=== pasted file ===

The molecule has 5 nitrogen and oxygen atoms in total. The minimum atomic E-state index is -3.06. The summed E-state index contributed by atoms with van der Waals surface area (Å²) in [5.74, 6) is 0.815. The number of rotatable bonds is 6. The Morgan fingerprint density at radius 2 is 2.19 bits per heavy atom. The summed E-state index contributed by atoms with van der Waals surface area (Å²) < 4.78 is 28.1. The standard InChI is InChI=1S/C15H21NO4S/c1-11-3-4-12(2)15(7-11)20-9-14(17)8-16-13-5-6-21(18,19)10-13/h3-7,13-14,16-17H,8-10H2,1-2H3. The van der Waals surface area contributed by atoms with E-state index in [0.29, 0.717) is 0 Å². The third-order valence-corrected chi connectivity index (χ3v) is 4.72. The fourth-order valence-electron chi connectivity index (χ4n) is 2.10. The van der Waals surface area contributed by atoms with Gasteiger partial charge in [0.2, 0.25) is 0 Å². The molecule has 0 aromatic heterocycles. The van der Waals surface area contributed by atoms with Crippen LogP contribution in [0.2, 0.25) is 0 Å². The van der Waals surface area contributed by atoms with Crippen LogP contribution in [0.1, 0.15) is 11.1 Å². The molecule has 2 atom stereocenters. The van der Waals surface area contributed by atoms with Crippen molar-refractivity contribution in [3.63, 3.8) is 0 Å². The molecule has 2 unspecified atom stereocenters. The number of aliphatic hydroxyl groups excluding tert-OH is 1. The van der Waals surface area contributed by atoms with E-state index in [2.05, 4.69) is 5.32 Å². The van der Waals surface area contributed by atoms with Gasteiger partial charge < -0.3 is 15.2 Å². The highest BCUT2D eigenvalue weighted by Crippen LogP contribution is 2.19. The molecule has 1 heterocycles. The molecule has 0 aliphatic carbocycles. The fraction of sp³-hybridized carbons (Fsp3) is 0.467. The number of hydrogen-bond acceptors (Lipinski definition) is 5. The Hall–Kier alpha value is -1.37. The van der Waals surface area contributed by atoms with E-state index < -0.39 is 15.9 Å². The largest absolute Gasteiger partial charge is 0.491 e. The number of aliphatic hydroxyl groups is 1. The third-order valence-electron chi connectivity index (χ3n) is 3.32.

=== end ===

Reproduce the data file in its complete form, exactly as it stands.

The molecule has 5 nitrogen and oxygen atoms in total. The minimum atomic E-state index is -3.06. The summed E-state index contributed by atoms with van der Waals surface area (Å²) in [5.74, 6) is 0.815. The number of rotatable bonds is 6. The Morgan fingerprint density at radius 2 is 2.19 bits per heavy atom. The summed E-state index contributed by atoms with van der Waals surface area (Å²) < 4.78 is 28.1. The standard InChI is InChI=1S/C15H21NO4S/c1-11-3-4-12(2)15(7-11)20-9-14(17)8-16-13-5-6-21(18,19)10-13/h3-7,13-14,16-17H,8-10H2,1-2H3. The van der Waals surface area contributed by atoms with E-state index in [0.29, 0.717) is 0 Å². The third-order valence-corrected chi connectivity index (χ3v) is 4.72. The fourth-order valence-electron chi connectivity index (χ4n) is 2.10. The van der Waals surface area contributed by atoms with Gasteiger partial charge in [0.2, 0.25) is 0 Å². The molecule has 0 aromatic heterocycles. The van der Waals surface area contributed by atoms with Crippen LogP contribution in [0.2, 0.25) is 0 Å². The van der Waals surface area contributed by atoms with Crippen LogP contribution in [0.1, 0.15) is 11.1 Å². The molecule has 2 atom stereocenters. The van der Waals surface area contributed by atoms with Crippen molar-refractivity contribution in [3.63, 3.8) is 0 Å². The molecule has 2 unspecified atom stereocenters. The number of aliphatic hydroxyl groups excluding tert-OH is 1. The van der Waals surface area contributed by atoms with E-state index in [2.05, 4.69) is 5.32 Å². The van der Waals surface area contributed by atoms with Gasteiger partial charge < -0.3 is 15.2 Å². The highest BCUT2D eigenvalue weighted by Crippen LogP contribution is 2.19. The molecule has 1 heterocycles. The molecule has 0 aliphatic carbocycles. The fraction of sp³-hybridized carbons (Fsp3) is 0.467. The number of hydrogen-bond acceptors (Lipinski definition) is 5. The Hall–Kier alpha value is -1.37. The van der Waals surface area contributed by atoms with E-state index < -0.39 is 15.9 Å². The largest absolute Gasteiger partial charge is 0.491 e. The number of aliphatic hydroxyl groups is 1. The third-order valence-electron chi connectivity index (χ3n) is 3.32.